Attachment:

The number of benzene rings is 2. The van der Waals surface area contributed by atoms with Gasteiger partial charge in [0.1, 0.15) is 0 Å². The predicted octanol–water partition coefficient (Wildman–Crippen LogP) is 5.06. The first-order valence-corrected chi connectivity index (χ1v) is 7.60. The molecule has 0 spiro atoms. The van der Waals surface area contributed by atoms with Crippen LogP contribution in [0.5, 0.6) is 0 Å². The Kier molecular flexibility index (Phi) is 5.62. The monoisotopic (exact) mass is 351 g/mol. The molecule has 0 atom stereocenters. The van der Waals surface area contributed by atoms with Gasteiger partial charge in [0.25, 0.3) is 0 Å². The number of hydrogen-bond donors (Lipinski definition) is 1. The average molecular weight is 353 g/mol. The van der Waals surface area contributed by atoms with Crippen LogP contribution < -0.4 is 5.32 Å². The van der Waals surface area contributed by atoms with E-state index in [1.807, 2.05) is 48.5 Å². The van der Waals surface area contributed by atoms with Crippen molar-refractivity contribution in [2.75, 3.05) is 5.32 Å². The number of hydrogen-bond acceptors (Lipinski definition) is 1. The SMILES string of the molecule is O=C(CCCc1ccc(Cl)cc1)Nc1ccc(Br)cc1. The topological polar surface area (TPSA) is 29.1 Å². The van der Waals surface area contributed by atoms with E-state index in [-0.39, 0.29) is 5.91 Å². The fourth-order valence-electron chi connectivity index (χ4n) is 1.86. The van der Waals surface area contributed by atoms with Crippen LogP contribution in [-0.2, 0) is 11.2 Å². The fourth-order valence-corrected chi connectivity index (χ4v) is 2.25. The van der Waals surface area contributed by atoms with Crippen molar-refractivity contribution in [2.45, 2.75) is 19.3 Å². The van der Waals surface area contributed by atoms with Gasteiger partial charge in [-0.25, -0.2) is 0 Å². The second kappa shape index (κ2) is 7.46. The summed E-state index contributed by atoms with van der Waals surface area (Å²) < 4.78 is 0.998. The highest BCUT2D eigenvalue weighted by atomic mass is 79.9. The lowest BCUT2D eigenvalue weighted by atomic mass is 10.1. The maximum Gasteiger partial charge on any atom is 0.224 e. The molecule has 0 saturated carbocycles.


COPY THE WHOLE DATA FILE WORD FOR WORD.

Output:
The number of benzene rings is 2. The van der Waals surface area contributed by atoms with Gasteiger partial charge in [0.1, 0.15) is 0 Å². The predicted octanol–water partition coefficient (Wildman–Crippen LogP) is 5.06. The first-order valence-corrected chi connectivity index (χ1v) is 7.60. The molecule has 0 spiro atoms. The van der Waals surface area contributed by atoms with Crippen LogP contribution in [0.5, 0.6) is 0 Å². The Kier molecular flexibility index (Phi) is 5.62. The monoisotopic (exact) mass is 351 g/mol. The molecule has 0 atom stereocenters. The van der Waals surface area contributed by atoms with Gasteiger partial charge in [0.25, 0.3) is 0 Å². The number of hydrogen-bond donors (Lipinski definition) is 1. The average molecular weight is 353 g/mol. The van der Waals surface area contributed by atoms with Crippen LogP contribution < -0.4 is 5.32 Å². The van der Waals surface area contributed by atoms with E-state index in [1.807, 2.05) is 48.5 Å². The van der Waals surface area contributed by atoms with Crippen molar-refractivity contribution in [2.75, 3.05) is 5.32 Å². The number of hydrogen-bond acceptors (Lipinski definition) is 1. The SMILES string of the molecule is O=C(CCCc1ccc(Cl)cc1)Nc1ccc(Br)cc1. The topological polar surface area (TPSA) is 29.1 Å². The van der Waals surface area contributed by atoms with E-state index in [-0.39, 0.29) is 5.91 Å². The fourth-order valence-electron chi connectivity index (χ4n) is 1.86. The van der Waals surface area contributed by atoms with Crippen LogP contribution in [-0.2, 0) is 11.2 Å². The fourth-order valence-corrected chi connectivity index (χ4v) is 2.25. The van der Waals surface area contributed by atoms with Crippen molar-refractivity contribution in [2.45, 2.75) is 19.3 Å². The van der Waals surface area contributed by atoms with Gasteiger partial charge in [-0.25, -0.2) is 0 Å². The second kappa shape index (κ2) is 7.46. The summed E-state index contributed by atoms with van der Waals surface area (Å²) < 4.78 is 0.998. The highest BCUT2D eigenvalue weighted by atomic mass is 79.9. The lowest BCUT2D eigenvalue weighted by atomic mass is 10.1. The maximum Gasteiger partial charge on any atom is 0.224 e. The molecule has 0 saturated carbocycles.